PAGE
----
Could your home appliances get hacked?

As we steadily get more dependent on technology, using more devices in the home and in the work place there’s little wonder that cybercrime is on the increase. To protect ourselves against malicious cyber-attacks we aim to put the necessary precautions in place to defend against threats both in the home and at work.

home appliances get hacked

Best practice for home users and companies to install firewalls and sophisticated anti-virus software to protect our phones, laptops, desktop computers and other devices against online threats, but a new threat has presented itself recently, putting users at risk from a malicious threat using appliances rather than computers and other devices.

News broke recently of the first ever cyber-attack that involved refrigerators, to send spam emails en masse. Allegedly, hackers were able to hack into home-networks that had been connected to multimedia centres, and using all attached devices or appliances to send malicious emails.

Between 23rd December and 6th January a number of home appliances that were internet-connected were infected by a “botnet” to carry out the attack which targeted both corporate and home networks to send almost 100,000 emails at several points throughout the day. Just over a quarter of the emails sent were from appliances rather than computers, tablets or phones, according to Proofpoint, a security firm based in California.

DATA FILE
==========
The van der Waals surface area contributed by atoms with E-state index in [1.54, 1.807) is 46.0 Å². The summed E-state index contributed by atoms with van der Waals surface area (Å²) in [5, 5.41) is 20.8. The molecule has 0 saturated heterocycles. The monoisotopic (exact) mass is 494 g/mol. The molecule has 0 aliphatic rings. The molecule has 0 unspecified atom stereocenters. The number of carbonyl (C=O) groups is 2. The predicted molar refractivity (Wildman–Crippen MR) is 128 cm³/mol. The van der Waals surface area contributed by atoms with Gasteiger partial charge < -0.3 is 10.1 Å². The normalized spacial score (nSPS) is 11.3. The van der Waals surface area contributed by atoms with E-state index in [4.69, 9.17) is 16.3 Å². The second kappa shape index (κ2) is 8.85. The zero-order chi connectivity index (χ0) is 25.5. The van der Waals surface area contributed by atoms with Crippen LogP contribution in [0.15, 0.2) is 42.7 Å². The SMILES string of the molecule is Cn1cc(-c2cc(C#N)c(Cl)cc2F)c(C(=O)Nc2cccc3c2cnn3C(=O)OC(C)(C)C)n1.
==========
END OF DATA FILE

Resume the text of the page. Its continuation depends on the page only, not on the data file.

Andrew Mason from RandomStorm commented:

“It is common for such devices to be compromised as they are becoming more connected. We often find a lot of vulnerabilities that could be exploited on devices such as network printers, IP CCTV systems and other IP enabled devices that often are not part of the general patching policy. Everybody knows about the risks to servers and workstations but other devices also need to be brought into the same patching policies.”

An increase it botnets and thingbots are a serious cause for concern both for home and business users. Not only are appliances poorly protected but there’s little to no way of detecting if the appliance has been infected or even how to combat an infection should it occur.

With the number of devices and appliances joining home and corporate networks, hackers are simply being given more of an opportunity to exploit vulnerabilities for malicious purposes. As technology gets smarter and more appliances come with internet capabilities, the more likely they can be compromised without consumers even being aware of it.

In the recent hacking incident over 100,000 gadgets and appliances including televisions, media-centres and refrigerators from in and around the home were used to send multiple spam and phishing emails. The message seems to be that as more home appliances and gadgets go online, the bigger the risk of our home networks being used for malicious purposes.

However, sources suggest that the attack was easily carried out due users to either incorrectly setting up the devices or not bothering to change the default password.

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